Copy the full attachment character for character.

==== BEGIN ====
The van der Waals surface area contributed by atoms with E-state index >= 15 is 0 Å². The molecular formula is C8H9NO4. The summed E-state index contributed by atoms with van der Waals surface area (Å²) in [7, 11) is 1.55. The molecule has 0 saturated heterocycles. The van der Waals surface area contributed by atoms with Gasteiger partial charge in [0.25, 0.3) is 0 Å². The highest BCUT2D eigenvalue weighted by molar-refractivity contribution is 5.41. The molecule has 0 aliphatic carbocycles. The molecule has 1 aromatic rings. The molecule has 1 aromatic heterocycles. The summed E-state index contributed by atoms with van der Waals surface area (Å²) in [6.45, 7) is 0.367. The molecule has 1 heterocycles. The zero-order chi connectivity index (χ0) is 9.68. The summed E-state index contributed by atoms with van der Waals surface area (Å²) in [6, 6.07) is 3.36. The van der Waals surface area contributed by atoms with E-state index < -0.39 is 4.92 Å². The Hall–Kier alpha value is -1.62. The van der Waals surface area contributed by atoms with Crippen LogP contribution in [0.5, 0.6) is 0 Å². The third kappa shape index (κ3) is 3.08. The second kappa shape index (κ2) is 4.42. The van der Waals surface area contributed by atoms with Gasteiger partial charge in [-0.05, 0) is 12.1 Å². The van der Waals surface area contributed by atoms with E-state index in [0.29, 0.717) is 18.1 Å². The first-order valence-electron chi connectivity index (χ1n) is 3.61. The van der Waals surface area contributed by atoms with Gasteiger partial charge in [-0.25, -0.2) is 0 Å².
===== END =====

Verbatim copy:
The van der Waals surface area contributed by atoms with E-state index >= 15 is 0 Å². The molecular formula is C8H9NO4. The summed E-state index contributed by atoms with van der Waals surface area (Å²) in [7, 11) is 1.55. The molecule has 0 saturated heterocycles. The van der Waals surface area contributed by atoms with Gasteiger partial charge in [0.25, 0.3) is 0 Å². The highest BCUT2D eigenvalue weighted by molar-refractivity contribution is 5.41. The molecule has 0 aliphatic carbocycles. The molecule has 1 aromatic rings. The molecule has 1 aromatic heterocycles. The summed E-state index contributed by atoms with van der Waals surface area (Å²) in [6.45, 7) is 0.367. The molecule has 1 heterocycles. The zero-order chi connectivity index (χ0) is 9.68. The summed E-state index contributed by atoms with van der Waals surface area (Å²) in [6, 6.07) is 3.36. The van der Waals surface area contributed by atoms with E-state index < -0.39 is 4.92 Å². The Hall–Kier alpha value is -1.62. The van der Waals surface area contributed by atoms with Crippen LogP contribution in [0.5, 0.6) is 0 Å². The third kappa shape index (κ3) is 3.08. The second kappa shape index (κ2) is 4.42. The van der Waals surface area contributed by atoms with Gasteiger partial charge in [-0.05, 0) is 12.1 Å². The van der Waals surface area contributed by atoms with E-state index in [0.29, 0.717) is 18.1 Å². The first-order valence-electron chi connectivity index (χ1n) is 3.61. The van der Waals surface area contributed by atoms with Gasteiger partial charge in [-0.25, -0.2) is 0 Å².